Choosing healthy bedding plants prevents many common problems. But how do you know whether you're getting ones that will do well all season?

Choosing healthy bedding plants prevents many common problems. But how do you know whether you're getting ones that will do well all season?

Here are some tips. Do not buy plants that have weak or spindly stems; leaves that are yellowing, brown or dead; leggy, overgrown stems; a rootbound root system; lots of flowers and/or fruit already on the plant.

Look for "stocky" plants that are as wide as they are tall, or nearly so. Plants with spindly stems have been grown with excessive nitrogen, too little light or too much water. These plants will never perform as well as stocky ones.

The leaves of a transplant should be a healthy, green color (unless it's meant to be variegated or have other than green leaves as an adult). If the plant has wilted, stunted, yellowing or dead leaves, that indicates it is or has been under stress, perhaps by underwatering, too little light or incorrect fertilization. Do not buy a plant because you feel sorry for it and think you will be able to help it recover. It won't.

Plants that are leggy (too much distance between leaf nodes) likely were started too early. Seedlings that you buy should still be in a vegetative state — that is, putting on good growth, not producing fruit or flowers. Plants in a vegetative growth state experience much less transplant shock when you set them out than those that have already progressed to the production stage.

Older transplants have a tendency to become root-bound, developing a mat of roots in the pot or pony-pack. When a plant is root-bound, root damage is certain to occur when it is moved to the garden, making it slower to establish. Look at the color of the roots of a plant before you buy it. They should be healthy and white, not tan or brown, and not matted in the bottom of the container.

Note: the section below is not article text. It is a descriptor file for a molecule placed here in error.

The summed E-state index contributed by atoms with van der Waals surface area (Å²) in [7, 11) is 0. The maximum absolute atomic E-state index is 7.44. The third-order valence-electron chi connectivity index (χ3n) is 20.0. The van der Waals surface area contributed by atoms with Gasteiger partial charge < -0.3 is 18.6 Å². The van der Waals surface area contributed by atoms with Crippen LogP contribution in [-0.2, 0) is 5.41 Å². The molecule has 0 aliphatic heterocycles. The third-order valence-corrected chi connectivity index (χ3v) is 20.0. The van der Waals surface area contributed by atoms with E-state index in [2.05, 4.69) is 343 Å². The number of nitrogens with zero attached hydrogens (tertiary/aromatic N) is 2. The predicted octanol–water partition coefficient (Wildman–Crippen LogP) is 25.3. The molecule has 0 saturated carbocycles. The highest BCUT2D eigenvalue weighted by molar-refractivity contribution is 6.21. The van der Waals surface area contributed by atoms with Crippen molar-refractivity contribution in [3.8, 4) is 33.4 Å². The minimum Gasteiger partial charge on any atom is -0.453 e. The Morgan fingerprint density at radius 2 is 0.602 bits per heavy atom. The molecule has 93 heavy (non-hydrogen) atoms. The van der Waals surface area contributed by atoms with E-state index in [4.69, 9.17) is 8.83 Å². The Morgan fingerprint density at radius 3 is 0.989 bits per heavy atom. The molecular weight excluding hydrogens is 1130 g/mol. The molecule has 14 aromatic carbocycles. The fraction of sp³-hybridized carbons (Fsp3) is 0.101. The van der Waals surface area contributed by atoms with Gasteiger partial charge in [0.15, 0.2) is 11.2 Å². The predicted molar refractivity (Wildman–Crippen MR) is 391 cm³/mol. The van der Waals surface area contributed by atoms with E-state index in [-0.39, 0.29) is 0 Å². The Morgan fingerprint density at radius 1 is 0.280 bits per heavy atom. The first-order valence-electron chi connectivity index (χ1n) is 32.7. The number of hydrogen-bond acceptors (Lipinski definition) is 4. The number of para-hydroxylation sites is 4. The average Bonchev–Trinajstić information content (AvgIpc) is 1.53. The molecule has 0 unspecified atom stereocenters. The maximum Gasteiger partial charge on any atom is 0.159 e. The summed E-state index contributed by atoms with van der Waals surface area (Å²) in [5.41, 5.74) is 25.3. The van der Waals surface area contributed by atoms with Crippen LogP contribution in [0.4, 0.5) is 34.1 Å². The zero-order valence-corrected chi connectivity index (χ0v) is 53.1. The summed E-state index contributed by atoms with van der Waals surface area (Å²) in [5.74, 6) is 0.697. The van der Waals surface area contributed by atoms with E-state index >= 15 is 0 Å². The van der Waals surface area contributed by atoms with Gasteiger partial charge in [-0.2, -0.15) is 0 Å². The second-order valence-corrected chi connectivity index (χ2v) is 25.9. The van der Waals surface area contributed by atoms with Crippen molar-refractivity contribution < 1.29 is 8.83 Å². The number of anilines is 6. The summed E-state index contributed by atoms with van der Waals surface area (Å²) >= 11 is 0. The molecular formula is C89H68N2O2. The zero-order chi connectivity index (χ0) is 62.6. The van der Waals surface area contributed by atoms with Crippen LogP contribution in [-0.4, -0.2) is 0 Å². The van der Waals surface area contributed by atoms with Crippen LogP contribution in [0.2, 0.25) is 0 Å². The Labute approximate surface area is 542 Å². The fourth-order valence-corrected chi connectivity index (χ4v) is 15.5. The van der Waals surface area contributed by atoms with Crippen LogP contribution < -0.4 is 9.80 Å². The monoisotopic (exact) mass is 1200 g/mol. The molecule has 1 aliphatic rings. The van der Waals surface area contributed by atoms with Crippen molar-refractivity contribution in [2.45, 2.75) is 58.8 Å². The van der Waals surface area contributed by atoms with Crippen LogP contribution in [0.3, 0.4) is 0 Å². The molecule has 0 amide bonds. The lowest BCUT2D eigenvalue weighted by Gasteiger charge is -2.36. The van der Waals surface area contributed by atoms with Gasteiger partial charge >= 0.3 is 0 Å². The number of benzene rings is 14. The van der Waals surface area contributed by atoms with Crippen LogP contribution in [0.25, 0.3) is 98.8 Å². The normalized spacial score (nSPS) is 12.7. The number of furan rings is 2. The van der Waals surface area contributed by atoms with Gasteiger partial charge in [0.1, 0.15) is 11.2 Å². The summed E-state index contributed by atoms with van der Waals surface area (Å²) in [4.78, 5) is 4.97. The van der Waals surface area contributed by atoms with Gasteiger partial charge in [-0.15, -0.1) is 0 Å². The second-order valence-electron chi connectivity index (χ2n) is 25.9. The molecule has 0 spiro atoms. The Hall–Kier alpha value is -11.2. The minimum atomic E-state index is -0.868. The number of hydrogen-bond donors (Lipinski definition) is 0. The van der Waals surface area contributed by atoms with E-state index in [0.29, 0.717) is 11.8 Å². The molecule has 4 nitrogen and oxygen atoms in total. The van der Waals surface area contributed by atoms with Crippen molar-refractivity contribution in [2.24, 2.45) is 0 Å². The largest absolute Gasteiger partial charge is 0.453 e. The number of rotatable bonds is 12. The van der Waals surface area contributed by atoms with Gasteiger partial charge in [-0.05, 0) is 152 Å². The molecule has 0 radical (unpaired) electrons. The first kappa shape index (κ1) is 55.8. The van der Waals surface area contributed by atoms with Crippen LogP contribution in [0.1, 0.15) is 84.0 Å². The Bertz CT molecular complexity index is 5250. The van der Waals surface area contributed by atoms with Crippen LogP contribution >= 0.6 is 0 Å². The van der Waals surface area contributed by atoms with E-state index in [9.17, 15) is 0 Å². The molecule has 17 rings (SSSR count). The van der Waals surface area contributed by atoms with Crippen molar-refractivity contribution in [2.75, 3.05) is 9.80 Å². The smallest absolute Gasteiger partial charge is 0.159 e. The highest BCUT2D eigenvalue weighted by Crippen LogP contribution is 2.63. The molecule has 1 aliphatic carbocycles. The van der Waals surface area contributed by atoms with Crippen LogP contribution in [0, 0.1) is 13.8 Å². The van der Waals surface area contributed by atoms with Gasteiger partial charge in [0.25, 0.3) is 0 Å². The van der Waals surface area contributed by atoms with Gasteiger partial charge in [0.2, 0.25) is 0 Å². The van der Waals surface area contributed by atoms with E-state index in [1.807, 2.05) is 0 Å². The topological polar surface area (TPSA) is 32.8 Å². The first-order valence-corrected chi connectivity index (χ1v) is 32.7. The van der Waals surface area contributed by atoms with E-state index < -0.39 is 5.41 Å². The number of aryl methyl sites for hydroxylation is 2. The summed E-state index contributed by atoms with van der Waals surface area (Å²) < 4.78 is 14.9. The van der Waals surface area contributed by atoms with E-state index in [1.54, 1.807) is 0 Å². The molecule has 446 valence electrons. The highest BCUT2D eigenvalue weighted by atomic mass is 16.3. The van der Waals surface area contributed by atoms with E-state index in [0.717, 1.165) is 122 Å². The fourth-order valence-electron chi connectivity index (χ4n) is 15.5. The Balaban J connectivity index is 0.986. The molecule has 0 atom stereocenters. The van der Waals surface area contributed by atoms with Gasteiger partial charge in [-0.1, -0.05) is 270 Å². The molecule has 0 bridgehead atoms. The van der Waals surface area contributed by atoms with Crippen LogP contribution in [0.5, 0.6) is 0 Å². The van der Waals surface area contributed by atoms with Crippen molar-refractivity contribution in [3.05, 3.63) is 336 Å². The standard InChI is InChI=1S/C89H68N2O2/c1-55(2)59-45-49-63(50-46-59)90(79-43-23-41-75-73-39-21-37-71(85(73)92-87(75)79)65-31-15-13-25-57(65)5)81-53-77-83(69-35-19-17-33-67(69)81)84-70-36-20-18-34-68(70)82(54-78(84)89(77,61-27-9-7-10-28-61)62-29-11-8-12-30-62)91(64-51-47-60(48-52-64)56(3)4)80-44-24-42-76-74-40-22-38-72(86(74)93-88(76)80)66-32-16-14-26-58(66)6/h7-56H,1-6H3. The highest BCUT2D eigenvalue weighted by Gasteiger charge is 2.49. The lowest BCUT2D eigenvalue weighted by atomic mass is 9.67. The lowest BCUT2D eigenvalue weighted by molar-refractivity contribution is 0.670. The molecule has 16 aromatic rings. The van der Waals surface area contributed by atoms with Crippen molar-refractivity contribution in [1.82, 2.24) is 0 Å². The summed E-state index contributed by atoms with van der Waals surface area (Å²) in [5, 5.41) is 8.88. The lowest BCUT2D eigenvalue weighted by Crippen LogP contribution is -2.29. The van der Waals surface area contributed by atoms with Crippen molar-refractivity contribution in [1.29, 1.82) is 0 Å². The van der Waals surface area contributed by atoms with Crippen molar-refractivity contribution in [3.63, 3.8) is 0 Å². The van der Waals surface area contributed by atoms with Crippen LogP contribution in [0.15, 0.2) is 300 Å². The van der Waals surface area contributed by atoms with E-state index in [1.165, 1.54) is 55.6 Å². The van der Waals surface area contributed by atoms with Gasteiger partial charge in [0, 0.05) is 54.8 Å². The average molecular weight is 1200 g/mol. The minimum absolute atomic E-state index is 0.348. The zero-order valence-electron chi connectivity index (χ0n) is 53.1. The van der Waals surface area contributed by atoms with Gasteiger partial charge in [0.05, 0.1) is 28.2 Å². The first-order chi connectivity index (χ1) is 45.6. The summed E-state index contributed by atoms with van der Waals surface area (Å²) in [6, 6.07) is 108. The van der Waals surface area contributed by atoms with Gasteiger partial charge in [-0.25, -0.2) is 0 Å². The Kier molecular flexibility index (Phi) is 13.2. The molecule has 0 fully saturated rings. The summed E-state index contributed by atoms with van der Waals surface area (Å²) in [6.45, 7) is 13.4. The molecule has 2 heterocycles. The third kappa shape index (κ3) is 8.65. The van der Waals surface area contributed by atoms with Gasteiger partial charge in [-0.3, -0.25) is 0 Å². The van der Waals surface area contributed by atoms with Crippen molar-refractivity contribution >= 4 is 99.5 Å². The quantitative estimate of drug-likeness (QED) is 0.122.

Growing bedding plants on a commercial basis is not easy. It's hard to guess and anticipate what the season ahead will be like, which is what determines when the public will buy your product. Like most industries, nurseries have developed a few ways to help themselves. For example, the size of the cells in seed-growing flats have become smaller, thus helping growers reduce costs, giving them more display space and reducing transportation costs. The downside of this is that plants become root-bound more quickly.

Flowering bedding plants can be treated with certain chemicals to retard growth and prevent spindly plants. I want to emphasize that these chemicals are allowed on ornamental plants only — not vegetables.

All of the points above show why it is better to buy what you can from local growers and not from stores that ship plants long distances from a different climate. Besides, you will be helping to support our local economy.

Coming up: If you'd like to learn how to create your own apple tree by grafting, call 541-776-7371 to sign up for a class by retired Oregon State University Extension agent George Tiger, to be held from 7 to 9 p.m. on Thursday, March 13. Preregistration and prepayment of the $35 fee for materials will net you one of the 25 spaces available, plus at least three trees to take home. The class will meet at the Southern Oregon Research and Extension Center, 569 Hanley Road, Central Point.

Carol Oneal is a past president of the OSU Jackson County Master Gardeners Association. Email her at